The module introduces you to design research methods as the foundation of the project development process. Clear connections are made between theory (learnt in the Critical and Contextual Studies module CP4021), principles (learnt in module DN4002) industry knowledge (learnt in DN4001) and practice.

Through academically supported practical studio sessions, you will be guided through a range of discipline-specific, carefully structured project briefs developed to help you in bringing your unique personal responses to socially aware, current and stimulating provocations. You will learn to identify aims and objectives, learn techniques for idea generation, and gain sketchbook practice skills. You will be expected to develop an iterative design process, testing ideas, reflecting, identifying areas for improvement, articulating actions and adapting and improving your work.

During this module you will:

• Learn about the anatomy of a brief document, and how to confidently unpick and understand a set creative project brief;

• Make connections between your theory and practice, basing your work on original and creative ideas that you are able to clearly explain and present;

• Understand how to identify an audience for your work and communicate with the audience in an appropriate, authentic and effective way;

• Discover and practice strategies for applying your technical skills to create meaning in your work, with a focus on the skills and mediums relevant to your course discipline;

• Understand what it means to use an iterative process in your creative work and the value of testing, reflecting and problem solving as part of your process.

This module currently runs:
  • all year (September start) - Friday afternoon
  • all year (January start) - Monday afternoon

This module enables emerging graphic designers, illustrators and animators to explore and gain fundamental working knowledge of the core skills and principles of their subject. You will take part in introductions to craft and digital workshops and learn the processes of making needed for visual communication.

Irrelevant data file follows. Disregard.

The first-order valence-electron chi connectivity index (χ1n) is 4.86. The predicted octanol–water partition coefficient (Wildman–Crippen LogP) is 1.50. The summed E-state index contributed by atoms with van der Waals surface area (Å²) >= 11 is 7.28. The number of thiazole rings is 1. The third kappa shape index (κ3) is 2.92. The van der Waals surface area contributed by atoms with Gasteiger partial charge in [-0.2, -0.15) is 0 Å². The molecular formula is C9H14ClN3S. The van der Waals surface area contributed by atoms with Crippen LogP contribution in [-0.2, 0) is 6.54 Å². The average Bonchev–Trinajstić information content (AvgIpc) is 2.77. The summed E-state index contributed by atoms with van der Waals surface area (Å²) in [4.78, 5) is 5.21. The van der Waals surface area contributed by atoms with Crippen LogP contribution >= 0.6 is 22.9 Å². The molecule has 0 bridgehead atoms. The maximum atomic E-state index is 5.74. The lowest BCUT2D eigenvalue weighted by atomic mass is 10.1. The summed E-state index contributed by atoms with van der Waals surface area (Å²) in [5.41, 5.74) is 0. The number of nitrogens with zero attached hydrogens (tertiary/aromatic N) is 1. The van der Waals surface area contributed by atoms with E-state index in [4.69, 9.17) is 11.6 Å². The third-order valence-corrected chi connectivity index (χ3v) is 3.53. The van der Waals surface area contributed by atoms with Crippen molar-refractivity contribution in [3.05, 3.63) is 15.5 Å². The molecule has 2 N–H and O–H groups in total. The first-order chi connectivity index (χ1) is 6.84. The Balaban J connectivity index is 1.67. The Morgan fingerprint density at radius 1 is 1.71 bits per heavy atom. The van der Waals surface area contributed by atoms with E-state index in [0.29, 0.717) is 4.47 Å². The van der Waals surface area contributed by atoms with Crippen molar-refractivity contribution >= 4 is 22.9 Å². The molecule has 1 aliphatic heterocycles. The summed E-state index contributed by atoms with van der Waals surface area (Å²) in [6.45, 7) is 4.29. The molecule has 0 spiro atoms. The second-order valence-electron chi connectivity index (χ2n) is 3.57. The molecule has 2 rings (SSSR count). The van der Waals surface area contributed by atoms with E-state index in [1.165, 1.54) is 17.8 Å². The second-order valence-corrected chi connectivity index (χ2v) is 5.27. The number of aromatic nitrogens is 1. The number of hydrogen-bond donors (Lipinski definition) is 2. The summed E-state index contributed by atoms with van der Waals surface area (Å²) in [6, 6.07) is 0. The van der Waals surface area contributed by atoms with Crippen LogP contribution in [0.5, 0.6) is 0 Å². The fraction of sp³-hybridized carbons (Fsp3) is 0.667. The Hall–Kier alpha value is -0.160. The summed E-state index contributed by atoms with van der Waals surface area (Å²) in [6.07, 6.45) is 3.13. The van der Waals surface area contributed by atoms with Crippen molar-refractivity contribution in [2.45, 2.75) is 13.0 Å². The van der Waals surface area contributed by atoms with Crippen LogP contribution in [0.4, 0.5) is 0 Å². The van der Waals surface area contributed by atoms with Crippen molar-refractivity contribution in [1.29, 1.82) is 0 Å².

Gaining an understanding of core skills and tools is achieved through the framework of design principles, enabling you to make important connections between the process of making and the process of designing.

You will learn how skills and tools can help you to implement decisions about colour, form, proportion, movement, repetition, hierarchy and negative space to create convincing visual outcomes.

The module runs alongside the project module DN4004 ‘Message and Meaning’, and equips you with the necessary skills to successfully and confidently respond to creative project briefs. You will engage in workshops that introduce a basic working knowledge of software and digital tools, then to extend that learning by applying it to short briefs and challenges.

In this module, you will be introduced to a range of physical and analogue making tools and equipment, including inductions in facilities such as photography, printmaking, and animation equipment and workshops, as well as studio-based processes such as drawing, mark-making, book-binding, publication-making, model-making and sketchbook skills.

The skills learned in this module provide and essential foundation for independent discipline specific learning in levels 5 and 6.

The module will include:

• Use of essential digital tools and software appropriate to your course and discipline at a basic level;

• Working safely and effectively in a range of creative workshop settings and using physical and analogue making tools and techniques;

• Key knowledge of design principles and understanding how to apply that in responding to creative briefs and set tasks;

• Documenting and presenting your learning in a clear and considered way;

• Reflecting upon your learning and its effective application in practice;

• Terminology relating to key tools, processes and principles, and the ability to contextualise this knowledge in relation to contemporary discipline specific practice.

This module currently runs:
  • all year (September start) - Friday morning
  • all year (January start) - Monday morning